Friday, November 04, 2005

Dead Poets

On the subject of war, terror and the death of literacy, today marks the 87th anniversary of the death of the English poet Wilfred Owen. If you have been living on another planet for the past century and have not read any Wilfred Owen, I suggest you begin with "Strange Meeting". For the rest of us, vale company commander Wilfred Owen, gunned down trying to capture a railway junction a week before the armistice. A sorry loss. Essential reading.

1 comment:

Anonymous said...

With an Identity Disc

If ever I dreamed of my dead name
High in the heart of London, unsurpassed
By Time for ever, and the Fugitive, Fame,
There seeking a long sanctuary at last,

I better that; and recollect with shame
How once I longed to hide it from life's heats
Under those holy cypresses, the same
That shade always the quiet place of Keats,

Now rather thank I God there is no risk
Of gravers scoring it with florid screed,
But let my death be memoried on this disc.
Wear it, sweet friend. Inscribe no date nor deed.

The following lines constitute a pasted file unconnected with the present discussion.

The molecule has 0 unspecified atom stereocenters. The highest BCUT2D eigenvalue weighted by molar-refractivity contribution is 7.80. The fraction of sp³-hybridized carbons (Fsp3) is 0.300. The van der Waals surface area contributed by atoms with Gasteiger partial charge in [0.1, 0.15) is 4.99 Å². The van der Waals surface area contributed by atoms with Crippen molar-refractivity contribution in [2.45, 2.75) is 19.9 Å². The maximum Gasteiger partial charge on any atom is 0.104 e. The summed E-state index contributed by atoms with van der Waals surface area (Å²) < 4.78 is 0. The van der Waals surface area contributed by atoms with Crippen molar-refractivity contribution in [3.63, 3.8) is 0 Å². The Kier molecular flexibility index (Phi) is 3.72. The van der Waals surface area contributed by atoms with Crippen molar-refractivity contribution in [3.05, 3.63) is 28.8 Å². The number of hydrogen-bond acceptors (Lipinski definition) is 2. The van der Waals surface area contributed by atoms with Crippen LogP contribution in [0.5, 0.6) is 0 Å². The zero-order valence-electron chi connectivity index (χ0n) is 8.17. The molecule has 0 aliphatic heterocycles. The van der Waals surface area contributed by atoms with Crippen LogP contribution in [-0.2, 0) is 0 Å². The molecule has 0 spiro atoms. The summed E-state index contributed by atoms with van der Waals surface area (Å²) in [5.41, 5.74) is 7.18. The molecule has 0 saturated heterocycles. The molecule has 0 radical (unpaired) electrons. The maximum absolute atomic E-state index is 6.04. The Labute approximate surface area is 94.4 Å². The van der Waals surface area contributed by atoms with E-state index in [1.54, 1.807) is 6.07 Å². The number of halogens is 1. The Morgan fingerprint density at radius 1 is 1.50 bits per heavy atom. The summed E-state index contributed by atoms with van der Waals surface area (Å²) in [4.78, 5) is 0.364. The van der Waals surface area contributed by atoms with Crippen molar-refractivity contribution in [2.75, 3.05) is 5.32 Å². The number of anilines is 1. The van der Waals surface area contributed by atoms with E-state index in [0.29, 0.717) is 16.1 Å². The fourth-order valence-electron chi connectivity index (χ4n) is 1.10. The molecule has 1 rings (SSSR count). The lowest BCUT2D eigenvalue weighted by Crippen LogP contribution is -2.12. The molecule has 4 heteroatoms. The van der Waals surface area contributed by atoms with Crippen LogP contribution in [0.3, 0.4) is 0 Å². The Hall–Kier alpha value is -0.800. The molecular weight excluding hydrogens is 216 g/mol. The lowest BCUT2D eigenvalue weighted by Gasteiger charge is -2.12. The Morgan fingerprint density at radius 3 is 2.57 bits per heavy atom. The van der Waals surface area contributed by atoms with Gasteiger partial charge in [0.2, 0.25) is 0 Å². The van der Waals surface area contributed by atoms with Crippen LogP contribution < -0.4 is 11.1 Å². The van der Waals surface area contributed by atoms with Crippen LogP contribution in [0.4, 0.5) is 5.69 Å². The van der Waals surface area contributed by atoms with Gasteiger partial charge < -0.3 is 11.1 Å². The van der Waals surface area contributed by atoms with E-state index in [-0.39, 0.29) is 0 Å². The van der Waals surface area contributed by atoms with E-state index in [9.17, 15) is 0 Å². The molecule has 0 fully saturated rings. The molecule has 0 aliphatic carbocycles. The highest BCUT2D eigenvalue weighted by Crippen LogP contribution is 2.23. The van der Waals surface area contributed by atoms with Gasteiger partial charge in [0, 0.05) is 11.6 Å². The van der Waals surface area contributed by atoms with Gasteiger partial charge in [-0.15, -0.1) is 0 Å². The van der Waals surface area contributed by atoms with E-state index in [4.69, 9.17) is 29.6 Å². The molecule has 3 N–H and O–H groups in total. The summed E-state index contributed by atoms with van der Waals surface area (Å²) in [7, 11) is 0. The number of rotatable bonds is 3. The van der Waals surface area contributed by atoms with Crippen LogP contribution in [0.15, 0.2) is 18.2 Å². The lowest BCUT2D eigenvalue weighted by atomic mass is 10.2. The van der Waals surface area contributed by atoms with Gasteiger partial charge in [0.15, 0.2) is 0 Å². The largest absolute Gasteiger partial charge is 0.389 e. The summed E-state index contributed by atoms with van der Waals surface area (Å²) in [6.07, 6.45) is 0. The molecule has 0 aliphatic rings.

But may thy heart-beat kiss it night and day,
Until the name grow vague and wear away

Wilfred Owen.

If I would have lived along with him in the trenches in World War I, I would have fallen in love with him, I'm sure. I have never seen a picture of him but there is no other poet who I have reconstructed so beautifully in my mind. I wouldn't even want to see a picture. We would be together in the dirt, blood and mud of the trenches, cuddling towards each other to protect us from the watery cold of our young twentieth century nightmare. We would be together until the last week of the war. Then he will die pointlessly. I would hold on to his body, cry over it, kiss it, try and breath it back to life. I would wonder how I could have saved his life, start blaming myself - not my dead lover lying in the mud looking as beautiful as ever he was - and ultimately be grateful for our time together. His death will always feel so pointless, as my life would after it. Our time would have never been enough. He can live on through me. I still have his poetry which I will read for better times. They are parts of him that will never die. I'd put my arms around his body and whisper "let us sleep now..."